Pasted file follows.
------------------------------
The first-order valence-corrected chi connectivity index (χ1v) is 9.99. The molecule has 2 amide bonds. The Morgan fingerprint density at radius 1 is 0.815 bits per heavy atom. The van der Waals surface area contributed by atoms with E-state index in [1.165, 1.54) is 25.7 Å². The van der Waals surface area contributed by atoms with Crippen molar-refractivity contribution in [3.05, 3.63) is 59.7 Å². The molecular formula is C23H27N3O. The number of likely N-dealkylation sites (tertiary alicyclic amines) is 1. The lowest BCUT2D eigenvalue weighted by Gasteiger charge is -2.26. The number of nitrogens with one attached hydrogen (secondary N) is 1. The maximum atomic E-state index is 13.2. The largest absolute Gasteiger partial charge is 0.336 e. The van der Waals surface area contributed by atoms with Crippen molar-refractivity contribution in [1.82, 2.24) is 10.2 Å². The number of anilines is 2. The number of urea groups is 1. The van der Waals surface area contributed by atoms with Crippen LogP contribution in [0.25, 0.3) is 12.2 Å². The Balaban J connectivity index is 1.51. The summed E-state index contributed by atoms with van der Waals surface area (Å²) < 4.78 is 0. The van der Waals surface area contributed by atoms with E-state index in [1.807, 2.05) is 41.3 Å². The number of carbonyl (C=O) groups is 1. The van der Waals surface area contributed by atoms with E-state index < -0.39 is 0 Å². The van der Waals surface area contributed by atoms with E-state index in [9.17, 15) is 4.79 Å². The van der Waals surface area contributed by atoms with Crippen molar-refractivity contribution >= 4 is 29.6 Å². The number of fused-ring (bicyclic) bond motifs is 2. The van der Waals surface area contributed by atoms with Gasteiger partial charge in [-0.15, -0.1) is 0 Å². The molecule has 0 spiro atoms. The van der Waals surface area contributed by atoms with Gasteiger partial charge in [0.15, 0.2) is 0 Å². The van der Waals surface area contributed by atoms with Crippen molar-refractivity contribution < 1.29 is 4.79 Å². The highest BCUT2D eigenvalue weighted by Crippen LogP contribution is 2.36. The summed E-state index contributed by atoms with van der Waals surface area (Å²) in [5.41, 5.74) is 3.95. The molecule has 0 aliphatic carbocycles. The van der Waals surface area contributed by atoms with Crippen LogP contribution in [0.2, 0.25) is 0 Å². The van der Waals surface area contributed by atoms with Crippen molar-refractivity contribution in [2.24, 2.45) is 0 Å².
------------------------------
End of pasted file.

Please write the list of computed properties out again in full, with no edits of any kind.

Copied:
The first-order valence-corrected chi connectivity index (χ1v) is 9.99. The molecule has 2 amide bonds. The Morgan fingerprint density at radius 1 is 0.815 bits per heavy atom. The van der Waals surface area contributed by atoms with E-state index in [1.165, 1.54) is 25.7 Å². The van der Waals surface area contributed by atoms with Crippen molar-refractivity contribution in [3.05, 3.63) is 59.7 Å². The molecular formula is C23H27N3O. The number of likely N-dealkylation sites (tertiary alicyclic amines) is 1. The lowest BCUT2D eigenvalue weighted by Gasteiger charge is -2.26. The number of nitrogens with one attached hydrogen (secondary N) is 1. The maximum atomic E-state index is 13.2. The largest absolute Gasteiger partial charge is 0.336 e. The van der Waals surface area contributed by atoms with Crippen molar-refractivity contribution in [1.82, 2.24) is 10.2 Å². The number of anilines is 2. The number of urea groups is 1. The van der Waals surface area contributed by atoms with Crippen LogP contribution in [0.25, 0.3) is 12.2 Å². The Balaban J connectivity index is 1.51. The summed E-state index contributed by atoms with van der Waals surface area (Å²) < 4.78 is 0. The van der Waals surface area contributed by atoms with E-state index in [1.807, 2.05) is 41.3 Å². The number of carbonyl (C=O) groups is 1. The van der Waals surface area contributed by atoms with E-state index < -0.39 is 0 Å². The van der Waals surface area contributed by atoms with E-state index in [9.17, 15) is 4.79 Å². The van der Waals surface area contributed by atoms with Crippen molar-refractivity contribution >= 4 is 29.6 Å². The number of fused-ring (bicyclic) bond motifs is 2. The van der Waals surface area contributed by atoms with Gasteiger partial charge in [-0.15, -0.1) is 0 Å². The molecule has 0 spiro atoms. The van der Waals surface area contributed by atoms with Gasteiger partial charge in [0.15, 0.2) is 0 Å². The van der Waals surface area contributed by atoms with Crippen molar-refractivity contribution < 1.29 is 4.79 Å². The highest BCUT2D eigenvalue weighted by Crippen LogP contribution is 2.36. The summed E-state index contributed by atoms with van der Waals surface area (Å²) in [5.41, 5.74) is 3.95. The molecule has 0 aliphatic carbocycles. The van der Waals surface area contributed by atoms with Crippen LogP contribution in [0.2, 0.25) is 0 Å². The van der Waals surface area contributed by atoms with Crippen molar-refractivity contribution in [2.24, 2.45) is 0 Å².